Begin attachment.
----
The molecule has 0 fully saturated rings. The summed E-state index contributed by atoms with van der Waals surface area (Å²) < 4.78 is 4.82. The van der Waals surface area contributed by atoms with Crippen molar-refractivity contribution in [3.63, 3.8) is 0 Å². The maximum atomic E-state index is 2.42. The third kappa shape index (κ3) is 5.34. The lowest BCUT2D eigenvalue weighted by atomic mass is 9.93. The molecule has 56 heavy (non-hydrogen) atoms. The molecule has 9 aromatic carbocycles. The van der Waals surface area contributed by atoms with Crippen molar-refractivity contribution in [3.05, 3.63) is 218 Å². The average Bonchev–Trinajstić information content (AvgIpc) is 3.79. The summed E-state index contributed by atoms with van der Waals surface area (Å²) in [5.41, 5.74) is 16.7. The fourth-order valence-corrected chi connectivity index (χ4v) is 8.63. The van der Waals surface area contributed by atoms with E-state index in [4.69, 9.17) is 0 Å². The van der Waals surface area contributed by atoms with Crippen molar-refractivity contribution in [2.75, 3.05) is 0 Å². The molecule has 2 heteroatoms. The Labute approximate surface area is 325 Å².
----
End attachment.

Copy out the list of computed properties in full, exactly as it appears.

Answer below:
The molecule has 0 fully saturated rings. The summed E-state index contributed by atoms with van der Waals surface area (Å²) < 4.78 is 4.82. The van der Waals surface area contributed by atoms with Crippen molar-refractivity contribution in [3.63, 3.8) is 0 Å². The maximum atomic E-state index is 2.42. The third kappa shape index (κ3) is 5.34. The lowest BCUT2D eigenvalue weighted by atomic mass is 9.93. The molecule has 56 heavy (non-hydrogen) atoms. The molecule has 9 aromatic carbocycles. The van der Waals surface area contributed by atoms with Crippen molar-refractivity contribution in [3.05, 3.63) is 218 Å². The average Bonchev–Trinajstić information content (AvgIpc) is 3.79. The summed E-state index contributed by atoms with van der Waals surface area (Å²) in [5.41, 5.74) is 16.7. The fourth-order valence-corrected chi connectivity index (χ4v) is 8.63. The van der Waals surface area contributed by atoms with E-state index in [4.69, 9.17) is 0 Å². The van der Waals surface area contributed by atoms with Crippen molar-refractivity contribution in [2.75, 3.05) is 0 Å². The molecule has 2 heteroatoms. The Labute approximate surface area is 325 Å².